Case Report: 17CA003
Date palm worker dies after being stung by bees
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Date palm worker dies after being stung by bees (17CA003, PDF)
A date palm tree worker died after being stung by numerous bees while working in an organic date orchard. The victim and a co-worker were spraying the dates with high-pressure water when the incident occurred. The victim was reportedly allergic to bee stings and his employer was unaware of his medical condition. The victim was not carrying an epinephrine auto-injector, and the co-worker or others on the farm were not trained in emergency response for bee stings. The CA/FACE investigator determined that, in order to prevent similar future incidents, agricultural employers should ensure the following:
- Workers who are allergic to insect stings or bites should be advised to visit a health care professional to obtain a prescription for an epinephrine auto-injector, carry it with them at all times, and inform their employer and co-workers of their allergy to insect stings or bites.
- A hazard assessment, prevention steps, and incident response plan for insect stings and bites should be incorporated into the company’s Injury and Illness Prevention Program (IIPP).
On July 3, 2017, at approximately 10:13 am, a 49-year-old Hispanic male date palm tree worker died while spraying dates with high-pressure water in a date palm orchard. The CA/FACE investigator received notification of this incident on July 7, 2017, from the Cal/OSHA weekly update. On September 7, 2017, he made contact with the president of the business who employed the victim. On September 21, 2017, the CA/FACE investigator, along with an epidemiologist, visited the organic date palm orchard where the incident occurred and interviewed the president of the business. Photographs were taken of the incident scene, as well as the tractor-towed spray rig with aerial lift the victim was in at the time of the incident. The County Coroner and Sheriff Department reports of the incident were reviewed. Telephone interviews with the victim’s next of kin and co-worker were conducted later with the help of a Spanish interpreter. A follow-up telephone interview with the president of the business was also conducted.
The employer of the victim was a family-owned and operated business that commercially grows, packs, and ships Medjool and Deglet Noor dates. The business started in 1931 and was sold in the 1980s to the family that currently owns and operates the business. They have approximately 100 employees year-round that include agricultural workers and commercial packers. Most of the agricultural workers begin their workday at dawn to avoid the excessive heat in the afternoon. The business has thousands of date palm trees that vary in size and age in numerous orchards throughout the valley. Orchards vary in size from 5 to 40 acres.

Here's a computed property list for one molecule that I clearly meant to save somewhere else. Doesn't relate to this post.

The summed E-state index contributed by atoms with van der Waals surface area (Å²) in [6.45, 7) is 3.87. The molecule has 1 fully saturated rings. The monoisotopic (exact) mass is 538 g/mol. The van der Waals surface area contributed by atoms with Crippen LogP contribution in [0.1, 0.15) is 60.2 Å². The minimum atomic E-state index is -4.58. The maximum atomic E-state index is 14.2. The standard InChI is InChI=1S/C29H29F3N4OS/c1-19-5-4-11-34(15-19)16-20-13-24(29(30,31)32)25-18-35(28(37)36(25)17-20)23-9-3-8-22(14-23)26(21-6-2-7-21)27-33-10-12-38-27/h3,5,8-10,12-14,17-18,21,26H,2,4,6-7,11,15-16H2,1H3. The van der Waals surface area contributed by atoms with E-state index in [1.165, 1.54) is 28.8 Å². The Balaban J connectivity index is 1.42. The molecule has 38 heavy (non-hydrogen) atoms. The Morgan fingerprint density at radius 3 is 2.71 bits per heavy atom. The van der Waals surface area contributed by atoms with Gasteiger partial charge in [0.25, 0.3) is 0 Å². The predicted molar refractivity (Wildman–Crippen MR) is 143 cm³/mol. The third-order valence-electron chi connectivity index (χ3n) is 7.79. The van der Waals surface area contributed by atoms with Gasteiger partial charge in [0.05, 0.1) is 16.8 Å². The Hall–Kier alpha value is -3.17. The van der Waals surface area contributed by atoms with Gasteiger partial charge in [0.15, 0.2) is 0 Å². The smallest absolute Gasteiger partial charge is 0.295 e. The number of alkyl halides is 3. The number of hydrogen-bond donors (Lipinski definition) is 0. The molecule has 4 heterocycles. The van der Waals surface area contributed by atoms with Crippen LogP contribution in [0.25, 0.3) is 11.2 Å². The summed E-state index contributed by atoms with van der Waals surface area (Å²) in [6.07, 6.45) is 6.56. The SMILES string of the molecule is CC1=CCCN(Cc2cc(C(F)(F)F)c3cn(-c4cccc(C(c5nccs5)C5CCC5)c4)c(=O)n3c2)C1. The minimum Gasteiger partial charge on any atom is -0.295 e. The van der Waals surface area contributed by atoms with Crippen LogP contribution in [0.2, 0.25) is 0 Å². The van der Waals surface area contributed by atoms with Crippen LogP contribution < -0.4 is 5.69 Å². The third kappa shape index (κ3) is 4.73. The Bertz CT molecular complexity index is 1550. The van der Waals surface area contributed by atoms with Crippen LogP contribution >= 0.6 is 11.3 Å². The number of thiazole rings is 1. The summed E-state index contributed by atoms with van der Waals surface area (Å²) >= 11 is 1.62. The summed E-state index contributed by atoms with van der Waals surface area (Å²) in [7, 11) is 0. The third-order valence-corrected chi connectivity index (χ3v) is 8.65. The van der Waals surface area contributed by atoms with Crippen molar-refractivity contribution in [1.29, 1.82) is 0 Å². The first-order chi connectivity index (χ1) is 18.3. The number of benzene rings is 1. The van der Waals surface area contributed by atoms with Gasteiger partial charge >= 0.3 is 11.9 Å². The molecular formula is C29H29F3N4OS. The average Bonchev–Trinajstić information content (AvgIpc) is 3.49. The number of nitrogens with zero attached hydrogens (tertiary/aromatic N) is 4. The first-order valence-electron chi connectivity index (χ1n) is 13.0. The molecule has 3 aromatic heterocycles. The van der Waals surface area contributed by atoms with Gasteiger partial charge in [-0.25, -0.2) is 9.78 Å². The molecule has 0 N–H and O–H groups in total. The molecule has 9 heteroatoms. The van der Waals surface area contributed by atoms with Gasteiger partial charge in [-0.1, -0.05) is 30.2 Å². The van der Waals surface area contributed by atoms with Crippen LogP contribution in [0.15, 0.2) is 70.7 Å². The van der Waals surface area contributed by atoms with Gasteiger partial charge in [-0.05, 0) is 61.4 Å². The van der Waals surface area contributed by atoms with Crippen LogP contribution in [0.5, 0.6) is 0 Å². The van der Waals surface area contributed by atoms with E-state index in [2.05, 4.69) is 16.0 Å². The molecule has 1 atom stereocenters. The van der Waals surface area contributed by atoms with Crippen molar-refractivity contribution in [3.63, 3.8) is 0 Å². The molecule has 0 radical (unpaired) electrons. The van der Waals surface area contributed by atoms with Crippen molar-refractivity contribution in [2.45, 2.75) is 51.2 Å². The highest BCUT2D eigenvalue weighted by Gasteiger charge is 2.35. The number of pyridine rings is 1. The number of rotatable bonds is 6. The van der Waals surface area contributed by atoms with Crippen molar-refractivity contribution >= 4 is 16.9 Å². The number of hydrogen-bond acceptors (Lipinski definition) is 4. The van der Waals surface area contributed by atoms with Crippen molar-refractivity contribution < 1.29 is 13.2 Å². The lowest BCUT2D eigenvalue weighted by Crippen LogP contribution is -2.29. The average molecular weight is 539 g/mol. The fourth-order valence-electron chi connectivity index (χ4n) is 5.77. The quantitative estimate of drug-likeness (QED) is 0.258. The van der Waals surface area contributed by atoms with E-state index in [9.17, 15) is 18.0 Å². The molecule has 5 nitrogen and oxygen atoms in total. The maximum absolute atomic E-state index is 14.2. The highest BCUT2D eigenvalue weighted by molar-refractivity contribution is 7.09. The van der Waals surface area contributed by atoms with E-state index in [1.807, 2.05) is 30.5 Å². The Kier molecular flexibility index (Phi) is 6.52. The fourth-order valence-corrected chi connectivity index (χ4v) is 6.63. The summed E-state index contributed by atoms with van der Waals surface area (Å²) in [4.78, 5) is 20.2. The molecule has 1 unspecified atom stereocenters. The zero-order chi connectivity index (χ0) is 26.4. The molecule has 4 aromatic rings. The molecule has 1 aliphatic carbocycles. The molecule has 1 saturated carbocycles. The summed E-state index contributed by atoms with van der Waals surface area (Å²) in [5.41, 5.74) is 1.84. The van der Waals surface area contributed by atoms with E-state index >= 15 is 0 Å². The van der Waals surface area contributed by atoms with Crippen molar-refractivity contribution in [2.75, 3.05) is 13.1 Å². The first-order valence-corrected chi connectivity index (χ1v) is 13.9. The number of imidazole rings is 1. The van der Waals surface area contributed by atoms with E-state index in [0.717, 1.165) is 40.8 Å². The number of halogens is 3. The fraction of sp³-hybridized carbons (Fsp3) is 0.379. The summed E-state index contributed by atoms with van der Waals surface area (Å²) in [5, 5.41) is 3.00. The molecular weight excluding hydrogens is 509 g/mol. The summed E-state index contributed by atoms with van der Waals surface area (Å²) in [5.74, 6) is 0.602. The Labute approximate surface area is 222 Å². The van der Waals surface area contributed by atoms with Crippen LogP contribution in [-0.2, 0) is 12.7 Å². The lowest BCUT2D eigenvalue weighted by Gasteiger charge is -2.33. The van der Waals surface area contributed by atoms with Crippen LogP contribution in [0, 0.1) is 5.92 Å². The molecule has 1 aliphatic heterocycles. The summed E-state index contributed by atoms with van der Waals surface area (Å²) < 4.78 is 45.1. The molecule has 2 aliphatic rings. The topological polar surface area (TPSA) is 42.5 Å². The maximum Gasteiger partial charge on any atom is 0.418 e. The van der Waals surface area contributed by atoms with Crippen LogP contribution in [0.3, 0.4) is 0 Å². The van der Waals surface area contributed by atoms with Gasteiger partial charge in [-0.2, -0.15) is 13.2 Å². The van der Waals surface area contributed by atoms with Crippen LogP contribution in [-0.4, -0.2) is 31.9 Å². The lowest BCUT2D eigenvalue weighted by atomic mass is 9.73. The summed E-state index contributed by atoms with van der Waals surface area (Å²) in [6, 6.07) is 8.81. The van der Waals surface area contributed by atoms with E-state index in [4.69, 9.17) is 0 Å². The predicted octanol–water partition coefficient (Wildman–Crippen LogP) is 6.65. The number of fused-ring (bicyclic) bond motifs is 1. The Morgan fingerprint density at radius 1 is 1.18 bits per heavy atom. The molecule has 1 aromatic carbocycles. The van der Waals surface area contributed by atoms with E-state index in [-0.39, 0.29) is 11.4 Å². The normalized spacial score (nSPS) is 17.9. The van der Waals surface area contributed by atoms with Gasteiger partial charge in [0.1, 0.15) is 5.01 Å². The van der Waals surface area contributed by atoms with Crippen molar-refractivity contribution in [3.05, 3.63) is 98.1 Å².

Date palm trees vary in height according to their age and reach full fruit production in 15-20 years. Dates are naturally pollinated by the wind; they are not typically pollinated by bees. In the commercialized date palm industry, dates are hand-pollinated to ensure a productive date crop. Male flowers are harvested for pollen and female flowers are hand-pollinated, all by date palm workers. Once the dates begin to grow, the workers tie up the dates in clusters to support the weight of the fruit and prevent breaking. Workers then place a cover over the tied dates to keep birds and insects away from the fruit and to minimize damage from the elements. At the time of this incident, the dates had not yet been tied in clusters. Each tree yields one crop per year, with harvest in the autumn and early winter seasons (September through December). Exact harvest time depends on the location and age of the orchard. The tops of the female date palms are accessed by agricultural workers for pollination, tie-down, covering, harvesting, and pruning each year. Mites feed on the dates and can encase an entire cluster of dates in their webbing. If not removed, they will scar the date which results in fruit and economic losses. To keep the mites from destroying the organic dates, workers spray the dates with water to disturb the mites' webbing.
There are two subspecies of honey bees in California. European honey bees are typically kept in commercial colonies. Africanized honey bees (AHBs) differ from European honey bees by their aggressive behavior. They swarm more often and are more likely to abandon a hive if disturbed, are agitated by movement and vibration more easily, and defend their hive in larger numbers. They nest in varying and sometimes unexpected locations, such as tree cavities, old vehicles, underground, and inside small containers.